Phantom sensation

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Phantom sensation is experienced by almost everyone who undergoes limb amputation, but it rarely represents a clinical problem. Immediately after the amputation, the phantom limb often resembles the preamputation limb in shape, size, and volume.11,1922 2354 The sensation can be very vivid and often includes feelings of posture and movement. The phantom sensation may fade over time. Richardsen et al.26 prospectively studied phantom phenomena in 52 lower amputees. At six-months follow up, nonpainful phantom sensations were present in 100 percent, spontaneous movements occurred in 65.4 percent, and 58 percent stated that they were able to move the phantom themselves. In another study, amputees were asked about the frequency of phantom sensations a median time of 19 years after amputation. Twenty-two percent experienced phantom sensations always, another 11 percent had phantom sensations daily, and the rest had sensations with intervals of weeks, months, or

even years.23

In some patients, a phenomenon called telescoping occurs when the distal parts of the phantom are gradually felt to approach the residual limb and eventually they may even be experienced within the residual limb (Figure 31.1). It has been suggested that phantom pain prevents telescoping, but Montoya et al.19 failed to find such a relation: 12 of 16 patients with phantom pain and 5 of 10 patients without pain reported telescoping. The following case illustrates telescoping: A 54-year-old man had his right arm crushed in a machine at work. The arm was subsequently amputated at hospital. Immediately after the operation, the patient had a vivid sensation that the arm was still present. The phantom arm felt as if it had the same size and shape as before the amputation. Gradually, the phantom arm underwent shrinkage, and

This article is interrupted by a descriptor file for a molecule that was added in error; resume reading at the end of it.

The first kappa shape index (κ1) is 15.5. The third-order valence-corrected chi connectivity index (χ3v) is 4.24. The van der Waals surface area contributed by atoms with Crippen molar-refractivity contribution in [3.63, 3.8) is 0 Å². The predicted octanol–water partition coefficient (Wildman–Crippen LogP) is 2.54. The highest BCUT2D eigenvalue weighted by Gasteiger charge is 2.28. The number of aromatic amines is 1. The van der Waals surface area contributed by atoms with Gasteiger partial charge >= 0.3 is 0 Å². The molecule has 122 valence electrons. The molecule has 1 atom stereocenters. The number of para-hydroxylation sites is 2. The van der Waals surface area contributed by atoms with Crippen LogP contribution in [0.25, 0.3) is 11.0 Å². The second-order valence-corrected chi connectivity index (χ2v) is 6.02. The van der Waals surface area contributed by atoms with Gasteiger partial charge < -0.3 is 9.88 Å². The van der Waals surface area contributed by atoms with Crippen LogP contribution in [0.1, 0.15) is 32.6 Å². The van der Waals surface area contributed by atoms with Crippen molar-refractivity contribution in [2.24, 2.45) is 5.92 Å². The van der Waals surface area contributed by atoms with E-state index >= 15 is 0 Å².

Table 31.2 Factors that may modulate the experience of phantom pain. Internal factors External factors

Genetic predisposition Weather change

Anxiety/emotional distress Touching the residual limb

Attention/distraction Use of prosthesis

Urination/defecation Spinal anesthesia

Coping strategies Rehabilitation

Other disease (prolapsed intervertebral disk, spinal neoplasia) Treatment

Phantom Sensation With Amputee
Figure 31.1 Telescoping: a gradual shrinkage of the phantom limb. In upper limb amputees, the hand may eventually become located within the residual limb.

the phantom hand eventually became located within the residual limb. Telescoping may in some cases resolve. The patient reported that the phantom arm resumed its genuine size and shape during the use of an artificial prosthesis.

Phantom pain and phantom sensation are strongly correlated. In a study by Kooijmann et al.,23 phantom pain was present in 36 out of 37 upper limb amputees with phantom sensations, but only in one out of 17 without phantom sensations. Phantom sensations are less frequent in congenital amputees and in patients who underwent amputation before the age of six years.31

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